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you are here: Home Veneto Rovigo, Vicenza and Treviso Bergantino


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The town's name, for some historians, derives from the Latin word "brigantinum" (brigantino, a small ship used by pirates that, according to legend, shored on the banks of the River Po). A second theory attests its foundation to a tribe of Celtic origins, known as Brigantii, while a third school of thought gives it a Greek meaning: flowered swamp.
Municipality in the province of Rovigo, located on the left bank of the Po, in the western part of the Polesine region, the territory of Bergantino is on the border with Lombardy.
The discovery of the remains of prehistoric settlements evidence that the area was inhabited and the houses were built on stilts. It became a Gaul outpost and was colonized by the Romans in the II century B.C. When the Empire fell, the area found in the ecclesiastical power an important point of reference. The town, for several years, submitted the domain of Ferrara, contended by Verona and then destroyed by the Venetians in 1482. It became a French possession in the late XVIII century and after a short period of Austrian domain, the area shared with the rest of the Veneto region, the most recent history.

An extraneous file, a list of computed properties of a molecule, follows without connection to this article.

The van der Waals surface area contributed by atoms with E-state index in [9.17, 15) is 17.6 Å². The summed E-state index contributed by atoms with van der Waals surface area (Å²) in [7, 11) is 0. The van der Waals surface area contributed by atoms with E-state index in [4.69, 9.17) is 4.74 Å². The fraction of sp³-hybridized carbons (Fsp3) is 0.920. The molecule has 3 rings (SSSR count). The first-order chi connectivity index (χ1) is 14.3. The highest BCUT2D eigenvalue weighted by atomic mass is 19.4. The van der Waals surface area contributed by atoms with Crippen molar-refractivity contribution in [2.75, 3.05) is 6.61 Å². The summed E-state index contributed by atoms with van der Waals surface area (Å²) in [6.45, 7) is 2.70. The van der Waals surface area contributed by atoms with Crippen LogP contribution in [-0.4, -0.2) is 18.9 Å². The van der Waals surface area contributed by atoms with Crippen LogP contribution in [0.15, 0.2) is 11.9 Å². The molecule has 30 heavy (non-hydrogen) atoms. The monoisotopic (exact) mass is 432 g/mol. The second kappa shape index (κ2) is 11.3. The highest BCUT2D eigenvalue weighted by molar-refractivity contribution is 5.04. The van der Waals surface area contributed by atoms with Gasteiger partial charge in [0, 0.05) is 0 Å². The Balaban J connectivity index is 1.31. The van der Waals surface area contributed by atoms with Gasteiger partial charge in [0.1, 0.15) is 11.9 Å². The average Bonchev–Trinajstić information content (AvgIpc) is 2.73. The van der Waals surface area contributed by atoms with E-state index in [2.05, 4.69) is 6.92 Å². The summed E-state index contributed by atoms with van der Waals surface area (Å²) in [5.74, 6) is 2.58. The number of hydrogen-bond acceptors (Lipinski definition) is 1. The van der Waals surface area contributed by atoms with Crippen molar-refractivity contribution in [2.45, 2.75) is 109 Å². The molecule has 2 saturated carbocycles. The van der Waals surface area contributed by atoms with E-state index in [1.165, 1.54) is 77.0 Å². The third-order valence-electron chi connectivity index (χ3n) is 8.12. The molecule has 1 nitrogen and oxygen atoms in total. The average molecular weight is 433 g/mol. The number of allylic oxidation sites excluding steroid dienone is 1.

- the Church of San Giorgio, which was rebuilt during the XVII century on a the remains of a previous building, features a façade embellished with semi-parallel columns and tympanum. The building is flanked by a Bell Tower, which was built in the first half of the XVIII century by the architect Santini. It features a truncated pyramid shaped building with a square section decorated with wide bands which in the four corners, joined at right angles, divide the structure into three parts. The large belfry is topped by a small temple shaped roof. The church features a three nave plan and inside preserves a canvas painted by Costa il Vecchio and an altarpiece by Crespi;
- the Diani Castle, which features a XVI century watchtower, built on the ruins of an earlier fortress destroyed in the second half of the XV century by Venetian troops. Originally the structure was surrounded by a moat with a drawbridge. In the XIX century, Carlo Diani, purchased the property and transformed the building into a private residential palace;
- Palazzo Strozzi, an XVIII century hunting lodge, has submitted, over the following centuries, several renovations. Today the building features a fine portal and a portico. It houses the original Museum of the Giostra (Tournament) and of the Spettacolo Popolare, dedicated to traveling shows;
- the historic center.


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